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Electrical and electronic engineering, Optics
This thesis is focussed on the design and development of liquid crystal based tunable photonic devices for applications in optical communications and optical sensing, with an emphasis on all-fiber device configuration. The infiltration of liquid crystals into photonic crystal fiber provides a suitable common platform to design and fabricate simple and compact all-fiber tunable photonic devices which can be easily integrated with optical fiber networks and sensing systems. Based on the infiltration of liquid crystals – materials with high dielectric anisotropy, into photonic crystal fibers a common platform is developed to address the need for electronically tunable photonic devices with a compact all-fiber device configuration. A ferroelectric liquid crystal based tunable filter is theoretically studied and experimentally demonstrated for applications in the demodulation of multiple Fiber Bragg Grating sensors. The electrical tunability of liquid crystal infiltrated photonic crystal fiber is employed for the development of all-fiber tunable photonic devices for a variety of applications in optical communication systems. A nematic liquid crystal infiltrated photonic crystal fiber based all-fiber broadband electronically controlled variable optical attenuator is demonstrated in the wavelength range from 1500 nm – 1600 nm. With smectic liquid crystal infiltration the electrical tuning of photonic bandgap is achieved and an all-fiber tunable notch filter for applications in optical communication is demonstrated. A novel technology for all-fiber based electric field sensing is developed with the use of nematic liquid crystal infiltrated photonic crystal fibers. A simple and compact all-fiber sensor head is demonstrated, which allows for the accurate measurement of electric field intensity, along with detection and measurement of electric field signal parameters such as frequency, amplitude and also the direction of the electric field. Studies performed on the transmission and reflection responses of the sensor, demonstrate the capability of the simple and compact all-fiber electric field sensor to operate in both in-line and end-point type configurations. The effect of the applied electric field frequency on the propagation properties of liquid crystal infiltrated photonic crystal fiber is studied in the range from 50 Hz to 1 kHz. With the use of a suitable fitting function on the time varying transmission response of the fiber, it is demonstrated that the parameters of the applied electric field such as frequency and amplitude can be measured. Selectively infiltrated photonic crystal fibers are studied in a polarimetric electric field sensing scheme and it is demonstrated that the optimization of the length of the infiltrated section of the photonic crystal fiber subjected to an electric field allows to obtain a linear transmission response for the sensor in a given electric field range. The directional electric field sensitivity of a liquid crystal infiltrated elliptical core photonic crystal fiber is studied and a true all-fiber directional electric field sensor is demonstrated which is capable of simultaneous detection and measurement of the amplitude and direction of an applied electric field.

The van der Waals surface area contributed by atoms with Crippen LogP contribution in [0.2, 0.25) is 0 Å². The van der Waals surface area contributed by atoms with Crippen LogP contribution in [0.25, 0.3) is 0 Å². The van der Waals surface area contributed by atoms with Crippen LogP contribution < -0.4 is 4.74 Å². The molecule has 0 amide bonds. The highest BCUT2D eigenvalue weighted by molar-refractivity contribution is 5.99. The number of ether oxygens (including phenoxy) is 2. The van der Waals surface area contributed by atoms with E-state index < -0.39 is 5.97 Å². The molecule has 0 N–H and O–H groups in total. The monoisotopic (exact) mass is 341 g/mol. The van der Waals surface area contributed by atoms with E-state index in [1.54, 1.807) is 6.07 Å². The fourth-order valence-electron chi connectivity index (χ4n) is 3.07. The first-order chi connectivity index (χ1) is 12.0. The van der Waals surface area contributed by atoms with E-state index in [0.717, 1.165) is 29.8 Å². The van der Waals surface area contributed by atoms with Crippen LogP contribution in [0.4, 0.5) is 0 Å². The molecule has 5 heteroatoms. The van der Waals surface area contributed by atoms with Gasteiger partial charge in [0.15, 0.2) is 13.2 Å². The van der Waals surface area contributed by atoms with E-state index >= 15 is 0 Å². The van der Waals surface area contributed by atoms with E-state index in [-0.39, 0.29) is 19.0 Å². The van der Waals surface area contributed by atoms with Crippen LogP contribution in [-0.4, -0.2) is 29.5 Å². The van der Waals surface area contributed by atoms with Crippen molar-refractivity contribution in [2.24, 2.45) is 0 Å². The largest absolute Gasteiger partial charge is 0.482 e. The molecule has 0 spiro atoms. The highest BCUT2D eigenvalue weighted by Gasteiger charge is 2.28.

Mathews, S.: Liquid Crystal Devices for Optical Communications and Sensing Applications. Doctoral Thesis. Dublin Institute of Technology, 2011.